Saturday, January 08, 2011

Ch-ch-changes

The Internet is an ever-changing space. Not only has the nature of content evolved from 'viewing a page on a screen' to the more fluid 'read, comment, edit and ammend on screen' but the way we view the Internet has changed.

Whereas once the Internet was cable based to desk-top, now we are wireless through satalite. To keep up with this new, portable, Internet isn't easy. Suddenly design becomes important.


I was close to move from beloved, customisable blogger to rigid, yet mobile screen friendly, Wordpress when I found a wonderful blogpost. It mentioned the addition of mobile friendly layouts if you login through draft.blogger.com and activate mobile layout.


Those reading this on a computer should see no difference but those loading this on a phone now should.


Hooray'

[hat tip to Blog Herald for the info. Does anyone know a good blogging app for iPhone?]

Friday, January 07, 2011

Where there's muck, there's brass




Take a stroll through the streets of Birmingham you'd be forgiven for thinking you'd ended up in the Winter of Discontent. Unemployment is above national average, bin sacks line the street due to industrial action by binmen and a main local employer is moving tax base elsewhere. While for some on the council this is "wet dream" territory... They get to talk tough and criticise unions ..... there is another truth not being covered.


Humanities ability to produce waste on this planet is unreivaled. No other being creates as much waste, nor is there word of anywhere else in the galaxy that has an economic system based on waste. That's right, humanity is unique and not in a good way. However, usually we are not faced with the consequences of our actions. We throw into a black bag and look forward to it being removed pronto. Our waste becomes someone else's problem. So, back to the waste problem. Spring 2010 saw Birmingham City Council loose a court case for pay discrimination. This important ruling made clear that higher weighting of pay in jobs predominantly done by one gender was a form of sexist discrimination. The effect of this ruling included the removal of bonuses paid to refuse collectors at the end of each year. The collectors were upset at this, balloted, went on strike and had one days action. Only the action was soon combined with some public holidays and the coldest winter in 100 years. So, in a freak collision of events a huge backlog of bin sacks was soon piled up on the streets. While the local lib-dems see this as a great excuse to privatise, I see it as a different form of opportunity. It's a chance for the city to see a fraction of the 100,000 tonnes it disposes of annually and be forced to think about what it means. To have happened after Christmas, a season marked now by consumerism rather than a commitment to peace and love, may just provide a chance to pause and reflect.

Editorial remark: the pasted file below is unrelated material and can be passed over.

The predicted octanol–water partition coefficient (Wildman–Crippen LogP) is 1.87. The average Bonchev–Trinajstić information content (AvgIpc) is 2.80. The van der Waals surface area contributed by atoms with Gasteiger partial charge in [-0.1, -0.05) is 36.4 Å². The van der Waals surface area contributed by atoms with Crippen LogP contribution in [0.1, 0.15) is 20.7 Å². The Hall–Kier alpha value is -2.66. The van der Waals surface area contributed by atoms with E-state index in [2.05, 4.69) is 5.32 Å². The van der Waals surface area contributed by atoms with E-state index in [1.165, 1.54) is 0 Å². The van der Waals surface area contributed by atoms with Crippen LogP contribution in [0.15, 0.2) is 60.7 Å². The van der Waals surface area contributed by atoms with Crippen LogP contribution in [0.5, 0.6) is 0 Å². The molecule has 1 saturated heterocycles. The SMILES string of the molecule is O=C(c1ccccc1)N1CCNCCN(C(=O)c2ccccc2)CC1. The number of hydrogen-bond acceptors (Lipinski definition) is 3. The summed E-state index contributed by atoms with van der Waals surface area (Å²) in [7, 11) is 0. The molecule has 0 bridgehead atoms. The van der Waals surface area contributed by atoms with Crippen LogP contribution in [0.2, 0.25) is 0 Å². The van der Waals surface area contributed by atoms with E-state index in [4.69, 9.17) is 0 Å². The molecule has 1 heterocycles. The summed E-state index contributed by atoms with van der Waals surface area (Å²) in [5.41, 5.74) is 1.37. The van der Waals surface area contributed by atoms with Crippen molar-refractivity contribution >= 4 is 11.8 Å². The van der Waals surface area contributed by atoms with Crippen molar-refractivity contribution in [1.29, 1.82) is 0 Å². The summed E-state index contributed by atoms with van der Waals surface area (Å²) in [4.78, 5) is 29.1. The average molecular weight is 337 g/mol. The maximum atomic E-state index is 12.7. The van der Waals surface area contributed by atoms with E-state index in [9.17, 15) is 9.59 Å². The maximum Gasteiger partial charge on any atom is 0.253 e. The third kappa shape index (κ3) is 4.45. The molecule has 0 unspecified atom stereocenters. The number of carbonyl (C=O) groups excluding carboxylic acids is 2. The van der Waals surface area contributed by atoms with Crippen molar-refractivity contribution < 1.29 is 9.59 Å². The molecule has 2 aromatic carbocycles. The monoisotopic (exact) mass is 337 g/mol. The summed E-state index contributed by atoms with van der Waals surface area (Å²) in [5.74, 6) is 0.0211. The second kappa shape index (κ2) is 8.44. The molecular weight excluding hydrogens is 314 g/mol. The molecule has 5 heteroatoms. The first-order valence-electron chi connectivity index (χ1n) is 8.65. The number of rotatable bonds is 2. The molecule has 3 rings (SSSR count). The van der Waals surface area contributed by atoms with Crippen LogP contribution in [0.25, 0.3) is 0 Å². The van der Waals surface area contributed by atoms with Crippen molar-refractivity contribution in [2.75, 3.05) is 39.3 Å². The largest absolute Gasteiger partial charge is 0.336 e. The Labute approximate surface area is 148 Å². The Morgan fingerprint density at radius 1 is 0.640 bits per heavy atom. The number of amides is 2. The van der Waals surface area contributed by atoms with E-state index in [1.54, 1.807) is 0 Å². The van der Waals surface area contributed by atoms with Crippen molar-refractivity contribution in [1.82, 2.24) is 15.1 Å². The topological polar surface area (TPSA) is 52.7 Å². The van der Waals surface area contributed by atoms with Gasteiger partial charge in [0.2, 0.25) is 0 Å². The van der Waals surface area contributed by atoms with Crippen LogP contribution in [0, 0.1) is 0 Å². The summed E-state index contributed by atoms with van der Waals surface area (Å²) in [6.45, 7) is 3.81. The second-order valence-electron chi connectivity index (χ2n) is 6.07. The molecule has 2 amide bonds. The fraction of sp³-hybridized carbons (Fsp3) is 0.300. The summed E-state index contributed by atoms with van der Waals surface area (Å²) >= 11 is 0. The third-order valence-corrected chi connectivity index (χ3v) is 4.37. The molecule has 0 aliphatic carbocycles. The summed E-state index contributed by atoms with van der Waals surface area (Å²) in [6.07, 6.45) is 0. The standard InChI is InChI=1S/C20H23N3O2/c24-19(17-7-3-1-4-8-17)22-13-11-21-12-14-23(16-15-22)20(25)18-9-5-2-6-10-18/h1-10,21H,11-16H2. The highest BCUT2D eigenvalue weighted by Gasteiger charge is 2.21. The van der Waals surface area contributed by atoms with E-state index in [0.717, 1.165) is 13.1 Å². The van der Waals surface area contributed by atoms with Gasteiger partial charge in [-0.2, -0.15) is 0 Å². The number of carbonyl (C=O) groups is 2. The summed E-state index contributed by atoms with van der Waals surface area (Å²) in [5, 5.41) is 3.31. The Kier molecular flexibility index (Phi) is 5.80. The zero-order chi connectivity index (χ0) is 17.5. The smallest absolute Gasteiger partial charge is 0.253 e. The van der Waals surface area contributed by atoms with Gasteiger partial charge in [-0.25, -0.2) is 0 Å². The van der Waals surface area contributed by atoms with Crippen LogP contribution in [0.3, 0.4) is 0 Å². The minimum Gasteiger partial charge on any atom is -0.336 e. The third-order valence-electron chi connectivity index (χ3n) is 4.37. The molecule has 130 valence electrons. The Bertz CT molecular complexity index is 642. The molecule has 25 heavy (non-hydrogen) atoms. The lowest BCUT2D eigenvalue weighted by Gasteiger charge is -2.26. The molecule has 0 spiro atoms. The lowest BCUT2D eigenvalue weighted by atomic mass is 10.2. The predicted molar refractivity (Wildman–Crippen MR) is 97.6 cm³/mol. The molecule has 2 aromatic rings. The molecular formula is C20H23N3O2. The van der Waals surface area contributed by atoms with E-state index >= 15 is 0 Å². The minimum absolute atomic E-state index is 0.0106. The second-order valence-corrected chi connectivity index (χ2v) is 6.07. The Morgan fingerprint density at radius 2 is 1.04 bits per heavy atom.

There is a saying " aim is not to have more but to be more". As we sit surrounded by our rubbish we should consider what we can do to be more, not have more. Now if you'll excuse me I'm going to write a flier and create the first Park Avenue swop shop....

Monday, January 03, 2011

Remembering Pete Postlethwaite



Today the sad news has broken of the death of a true acting legend.  Pete Postlethwaite, 1946 - 2011, has been visible on both stage and screen for at least the last twenty years.  He found a niche, on screen, of playing roles and starring in films that looked at the world from a different angle.

The first film I remember seeing him in is Brassed Off.   As someone who was born during the winter of the Coal Miners Strike, he managed to bring to life a hard-approach (during difficult times) that epitomised a sentiment once called 'Keep B*gg*ring On'.  While playing a prickly character on screen, the entire film moved along in a way that made a deep impression and ensured that I would never consider unemployment as a 'price' worth paying for a new period of economic growth.



Fast forward over a decade and Pete managed to reinvent himself as grandfather of the future.  Launched with much fanfare, 'The Age of Stupid' turned out to be a stunning documentary that allowed humanity to tell its own story in its own words.   Playing the last person on earth, we see him watch as humanity explains why it continues to cling to a high-carbon lifestyle, all the while sitting (stunned) as he is now the result of humanities stupidity.   While many 'eco' films come out as far too worthy, this film - thanks to Pete's understated performance - is a winner that managed to do the simplest thing. He was able to show a mirror to society and ensure everyone left the screening wondering what we would see in our own lives if we took time to stand and watch.

Outside of socially aware films sit others - most notably for Spielberg in The Lost World and has recently graced the stage to play Hamlet. However for me I'll remember Pete as a man who managed to put a face to some of the most challenging questions and problems facing society. His curmudgeonly approach will be sorely missed and his boyish enthusiasm for low-carbon lifestyles should help inspire us all to life a better, greener, life.